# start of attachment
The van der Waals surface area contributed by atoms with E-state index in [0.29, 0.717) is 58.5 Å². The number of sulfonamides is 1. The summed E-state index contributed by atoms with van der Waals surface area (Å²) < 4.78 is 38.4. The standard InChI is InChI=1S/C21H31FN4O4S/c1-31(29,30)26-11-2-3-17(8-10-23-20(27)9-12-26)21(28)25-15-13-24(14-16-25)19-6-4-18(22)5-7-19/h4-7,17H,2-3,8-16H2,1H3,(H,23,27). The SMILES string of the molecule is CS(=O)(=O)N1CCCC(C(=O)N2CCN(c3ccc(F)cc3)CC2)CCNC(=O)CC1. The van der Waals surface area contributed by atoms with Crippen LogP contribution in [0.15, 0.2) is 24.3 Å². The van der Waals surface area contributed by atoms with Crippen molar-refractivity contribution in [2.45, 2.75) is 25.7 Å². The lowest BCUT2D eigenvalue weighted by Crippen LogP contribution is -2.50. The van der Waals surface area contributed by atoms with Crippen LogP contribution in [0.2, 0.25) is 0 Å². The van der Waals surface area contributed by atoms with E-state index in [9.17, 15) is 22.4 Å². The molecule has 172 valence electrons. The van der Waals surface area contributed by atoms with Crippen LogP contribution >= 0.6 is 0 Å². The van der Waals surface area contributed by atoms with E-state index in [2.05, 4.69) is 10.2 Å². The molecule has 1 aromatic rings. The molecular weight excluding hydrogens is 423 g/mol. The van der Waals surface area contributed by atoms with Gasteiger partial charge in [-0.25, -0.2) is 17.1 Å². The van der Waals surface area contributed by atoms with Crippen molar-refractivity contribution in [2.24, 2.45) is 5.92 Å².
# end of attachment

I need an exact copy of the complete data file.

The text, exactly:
The van der Waals surface area contributed by atoms with E-state index in [0.29, 0.717) is 58.5 Å². The number of sulfonamides is 1. The summed E-state index contributed by atoms with van der Waals surface area (Å²) < 4.78 is 38.4. The standard InChI is InChI=1S/C21H31FN4O4S/c1-31(29,30)26-11-2-3-17(8-10-23-20(27)9-12-26)21(28)25-15-13-24(14-16-25)19-6-4-18(22)5-7-19/h4-7,17H,2-3,8-16H2,1H3,(H,23,27). The SMILES string of the molecule is CS(=O)(=O)N1CCCC(C(=O)N2CCN(c3ccc(F)cc3)CC2)CCNC(=O)CC1. The van der Waals surface area contributed by atoms with Crippen LogP contribution in [0.15, 0.2) is 24.3 Å². The van der Waals surface area contributed by atoms with Crippen molar-refractivity contribution in [2.45, 2.75) is 25.7 Å². The lowest BCUT2D eigenvalue weighted by Crippen LogP contribution is -2.50. The van der Waals surface area contributed by atoms with Crippen LogP contribution in [0.2, 0.25) is 0 Å². The van der Waals surface area contributed by atoms with E-state index in [9.17, 15) is 22.4 Å². The molecule has 172 valence electrons. The van der Waals surface area contributed by atoms with Crippen LogP contribution >= 0.6 is 0 Å². The van der Waals surface area contributed by atoms with E-state index in [2.05, 4.69) is 10.2 Å². The molecule has 1 aromatic rings. The molecular weight excluding hydrogens is 423 g/mol. The van der Waals surface area contributed by atoms with Gasteiger partial charge in [-0.25, -0.2) is 17.1 Å². The van der Waals surface area contributed by atoms with Crippen molar-refractivity contribution in [2.24, 2.45) is 5.92 Å².